PCB Layout Examples


High Speed Layout


Poorly done high speed boards can cost your company tremendous amounts of time and money due to regulatory failures, low manufacturing yields or warranty returns. High speed signals behave like RF signals so incorrect routing techniques can result in a multitude of tribulations. Awareness of the return current path is essential; clocks must have clean edges and skew must be accounted for as well as signal termination and appropriate buss topology.

Comprehension of high speed issues and relevance of common design decisions and trade-off’s results in the best planning and greatest possible success for a high speed project. This is how we do it:

  • Identify and prioritize the signals according to their requirements.
  • Set budgets for SI, EMU and timing. Then analyze each signal type and determine layout rules that will enable that signal type to meet its budget.
  • Choose the layer stack up scheme by simulating.
  • Determine a power method which can maintain the objectives.
  • Perform a detailed look at termination, ground bounce, ringing, cross talk and EMI and analyze all of the routing needs to determine overall and individual buss rules that will result in a viable board.
  • Route the board and simulate, simulate, simulate to validate that it will meet the budgets.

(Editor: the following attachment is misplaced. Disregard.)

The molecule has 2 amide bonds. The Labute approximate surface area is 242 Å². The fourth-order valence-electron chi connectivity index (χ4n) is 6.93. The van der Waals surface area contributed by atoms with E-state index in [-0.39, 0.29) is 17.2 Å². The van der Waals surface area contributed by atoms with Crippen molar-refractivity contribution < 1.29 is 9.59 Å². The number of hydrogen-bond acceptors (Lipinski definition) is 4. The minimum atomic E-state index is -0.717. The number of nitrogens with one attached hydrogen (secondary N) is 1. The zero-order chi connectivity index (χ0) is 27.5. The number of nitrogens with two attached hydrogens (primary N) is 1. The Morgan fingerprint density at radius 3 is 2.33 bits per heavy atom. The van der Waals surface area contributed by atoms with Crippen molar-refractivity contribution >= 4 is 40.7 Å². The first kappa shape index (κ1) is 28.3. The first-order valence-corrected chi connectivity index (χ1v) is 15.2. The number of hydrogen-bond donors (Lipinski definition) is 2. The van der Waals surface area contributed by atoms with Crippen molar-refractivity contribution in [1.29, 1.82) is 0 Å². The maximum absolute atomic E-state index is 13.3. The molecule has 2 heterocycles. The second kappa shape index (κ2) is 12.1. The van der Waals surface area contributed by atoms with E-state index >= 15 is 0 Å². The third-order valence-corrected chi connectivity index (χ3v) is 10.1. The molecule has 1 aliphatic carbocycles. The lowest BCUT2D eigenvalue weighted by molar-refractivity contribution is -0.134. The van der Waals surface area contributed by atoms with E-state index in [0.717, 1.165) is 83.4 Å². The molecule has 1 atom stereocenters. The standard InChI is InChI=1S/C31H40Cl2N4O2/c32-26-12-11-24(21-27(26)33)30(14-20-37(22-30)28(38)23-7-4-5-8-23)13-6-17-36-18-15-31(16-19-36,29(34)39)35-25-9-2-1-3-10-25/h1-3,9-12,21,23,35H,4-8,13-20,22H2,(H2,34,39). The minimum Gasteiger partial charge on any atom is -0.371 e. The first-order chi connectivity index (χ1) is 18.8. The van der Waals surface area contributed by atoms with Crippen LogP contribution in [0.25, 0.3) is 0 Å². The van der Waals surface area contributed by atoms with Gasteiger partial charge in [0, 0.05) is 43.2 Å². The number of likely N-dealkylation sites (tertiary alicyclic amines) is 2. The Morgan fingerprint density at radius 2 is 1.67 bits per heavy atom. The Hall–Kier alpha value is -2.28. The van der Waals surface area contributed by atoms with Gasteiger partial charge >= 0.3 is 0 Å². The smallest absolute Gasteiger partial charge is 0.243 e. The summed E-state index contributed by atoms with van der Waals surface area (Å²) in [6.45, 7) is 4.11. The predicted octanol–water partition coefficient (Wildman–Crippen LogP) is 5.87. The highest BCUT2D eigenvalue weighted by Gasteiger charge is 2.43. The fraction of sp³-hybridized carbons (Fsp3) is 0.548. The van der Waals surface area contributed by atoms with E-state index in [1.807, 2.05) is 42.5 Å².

• Do cross talk analysis to ensure nothing is being coupled causing EMI or other errors.


Rely on our printed circuit board layout proficiency and be more confident in your design.


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Engineering Examples

Signal Integrity


Did you know that the bulk of re-designs on digital boards are as a result of high speed issues? These issues can begin as digital noise contaminating the analog signals and flow on down in a domino effect to product or regulatory failure.


Signal Integrity Analysis – Characteristic Impedance – Cross-Talk
Board Level Simulation – SSO / Resonance Digital PCB Power


EMI Analysis – Thermal Analysis – Board Material Stack Up Simulations
Design for Manufacture Analysis, FPGA Logic Synthesis


Spectraquest Simulation


Stackup Impedence Calculations


Wirebond Simulation


RF & Wireless Layout


Radio Frequency or RF designs are often infamous as “black magic”. This belief exists because the fundamental mechanisms of how RF energy is developed within a printed circuit board is not well understood by many. Many aspects of RF design are theoretical mathematical calculations. An understanding of how this relates to the physical layout world is imperative to a functioning design. During layout, proper design techniques must be used.


Component Placement

Digital and RF layout techniques can be quite different. One major difference is part placement. Typical digital designs are more forgiving about part placement than RF designs. Digital designs often place components in a similar fashion or orientation, as all vertical or horizontal based on 90 degree rotation increments. RF designs many times use full 360 degree rotational increments so that components can be placed to follow circuit flow. For RF, component location and orientation can be the source of a problem or a cure for how the RF circuit behaves. Many times the rotation of key components in relation to each other can cause an RF circuit to work or fail